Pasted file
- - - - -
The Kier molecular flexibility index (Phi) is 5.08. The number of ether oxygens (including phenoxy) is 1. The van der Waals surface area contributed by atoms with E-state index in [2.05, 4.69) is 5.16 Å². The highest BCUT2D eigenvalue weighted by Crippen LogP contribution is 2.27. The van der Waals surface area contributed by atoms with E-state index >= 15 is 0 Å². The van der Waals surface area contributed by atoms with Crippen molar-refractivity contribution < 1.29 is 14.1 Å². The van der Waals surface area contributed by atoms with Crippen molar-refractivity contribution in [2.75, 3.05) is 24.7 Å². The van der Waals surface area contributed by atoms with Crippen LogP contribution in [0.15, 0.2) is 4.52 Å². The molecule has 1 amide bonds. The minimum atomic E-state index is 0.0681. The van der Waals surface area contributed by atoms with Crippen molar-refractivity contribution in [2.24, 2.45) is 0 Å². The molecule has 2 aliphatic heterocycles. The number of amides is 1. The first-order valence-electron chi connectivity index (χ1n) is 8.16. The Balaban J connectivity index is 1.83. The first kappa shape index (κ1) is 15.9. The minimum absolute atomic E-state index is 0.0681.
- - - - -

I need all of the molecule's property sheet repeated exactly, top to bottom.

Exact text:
The Kier molecular flexibility index (Phi) is 5.08. The number of ether oxygens (including phenoxy) is 1. The van der Waals surface area contributed by atoms with E-state index in [2.05, 4.69) is 5.16 Å². The highest BCUT2D eigenvalue weighted by Crippen LogP contribution is 2.27. The van der Waals surface area contributed by atoms with E-state index >= 15 is 0 Å². The van der Waals surface area contributed by atoms with Crippen molar-refractivity contribution < 1.29 is 14.1 Å². The van der Waals surface area contributed by atoms with Crippen molar-refractivity contribution in [2.75, 3.05) is 24.7 Å². The van der Waals surface area contributed by atoms with Crippen LogP contribution in [0.15, 0.2) is 4.52 Å². The molecule has 1 amide bonds. The minimum atomic E-state index is 0.0681. The van der Waals surface area contributed by atoms with Crippen molar-refractivity contribution in [2.24, 2.45) is 0 Å². The molecule has 2 aliphatic heterocycles. The number of amides is 1. The first-order valence-electron chi connectivity index (χ1n) is 8.16. The Balaban J connectivity index is 1.83. The first kappa shape index (κ1) is 15.9. The minimum absolute atomic E-state index is 0.0681.